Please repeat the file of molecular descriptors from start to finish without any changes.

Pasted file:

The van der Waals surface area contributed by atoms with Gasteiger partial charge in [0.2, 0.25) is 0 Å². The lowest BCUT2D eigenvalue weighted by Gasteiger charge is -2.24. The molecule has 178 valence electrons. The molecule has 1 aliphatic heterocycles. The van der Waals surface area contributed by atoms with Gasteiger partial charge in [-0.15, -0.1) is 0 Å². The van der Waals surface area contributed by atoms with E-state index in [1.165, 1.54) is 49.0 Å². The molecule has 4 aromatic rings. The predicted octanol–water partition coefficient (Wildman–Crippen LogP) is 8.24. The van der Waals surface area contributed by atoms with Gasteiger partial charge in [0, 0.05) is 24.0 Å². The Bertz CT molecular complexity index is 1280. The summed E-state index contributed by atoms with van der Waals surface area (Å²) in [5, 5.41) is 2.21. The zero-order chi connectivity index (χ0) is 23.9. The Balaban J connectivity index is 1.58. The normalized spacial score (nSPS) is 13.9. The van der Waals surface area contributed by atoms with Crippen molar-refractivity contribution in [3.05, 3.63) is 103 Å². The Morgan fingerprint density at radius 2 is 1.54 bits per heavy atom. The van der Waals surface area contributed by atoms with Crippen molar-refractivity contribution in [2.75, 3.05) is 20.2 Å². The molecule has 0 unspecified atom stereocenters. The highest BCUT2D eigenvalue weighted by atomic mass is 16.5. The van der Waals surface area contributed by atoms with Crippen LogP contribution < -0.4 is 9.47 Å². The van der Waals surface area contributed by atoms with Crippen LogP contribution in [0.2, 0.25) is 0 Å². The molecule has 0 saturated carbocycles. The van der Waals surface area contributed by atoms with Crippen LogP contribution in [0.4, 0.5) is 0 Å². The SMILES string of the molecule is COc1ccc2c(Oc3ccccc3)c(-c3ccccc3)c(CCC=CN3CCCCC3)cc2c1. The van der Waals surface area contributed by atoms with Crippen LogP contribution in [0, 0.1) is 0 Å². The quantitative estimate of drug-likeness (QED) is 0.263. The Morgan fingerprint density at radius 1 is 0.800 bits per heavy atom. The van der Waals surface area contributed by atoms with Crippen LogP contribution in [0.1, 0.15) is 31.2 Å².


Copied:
The van der Waals surface area contributed by atoms with Gasteiger partial charge in [0.2, 0.25) is 0 Å². The lowest BCUT2D eigenvalue weighted by Gasteiger charge is -2.24. The molecule has 178 valence electrons. The molecule has 1 aliphatic heterocycles. The van der Waals surface area contributed by atoms with Gasteiger partial charge in [-0.15, -0.1) is 0 Å². The van der Waals surface area contributed by atoms with E-state index in [1.165, 1.54) is 49.0 Å². The molecule has 4 aromatic rings. The predicted octanol–water partition coefficient (Wildman–Crippen LogP) is 8.24. The van der Waals surface area contributed by atoms with Gasteiger partial charge in [0, 0.05) is 24.0 Å². The Bertz CT molecular complexity index is 1280. The summed E-state index contributed by atoms with van der Waals surface area (Å²) in [5, 5.41) is 2.21. The zero-order chi connectivity index (χ0) is 23.9. The Balaban J connectivity index is 1.58. The normalized spacial score (nSPS) is 13.9. The van der Waals surface area contributed by atoms with Crippen molar-refractivity contribution in [3.05, 3.63) is 103 Å². The Morgan fingerprint density at radius 2 is 1.54 bits per heavy atom. The van der Waals surface area contributed by atoms with Crippen molar-refractivity contribution in [2.75, 3.05) is 20.2 Å². The molecule has 0 unspecified atom stereocenters. The highest BCUT2D eigenvalue weighted by atomic mass is 16.5. The van der Waals surface area contributed by atoms with Crippen LogP contribution < -0.4 is 9.47 Å². The van der Waals surface area contributed by atoms with Crippen LogP contribution in [0.2, 0.25) is 0 Å². The molecule has 0 saturated carbocycles. The van der Waals surface area contributed by atoms with Crippen LogP contribution in [0.4, 0.5) is 0 Å². The SMILES string of the molecule is COc1ccc2c(Oc3ccccc3)c(-c3ccccc3)c(CCC=CN3CCCCC3)cc2c1. The van der Waals surface area contributed by atoms with Crippen LogP contribution in [0, 0.1) is 0 Å². The quantitative estimate of drug-likeness (QED) is 0.263. The Morgan fingerprint density at radius 1 is 0.800 bits per heavy atom. The van der Waals surface area contributed by atoms with Crippen LogP contribution in [0.1, 0.15) is 31.2 Å².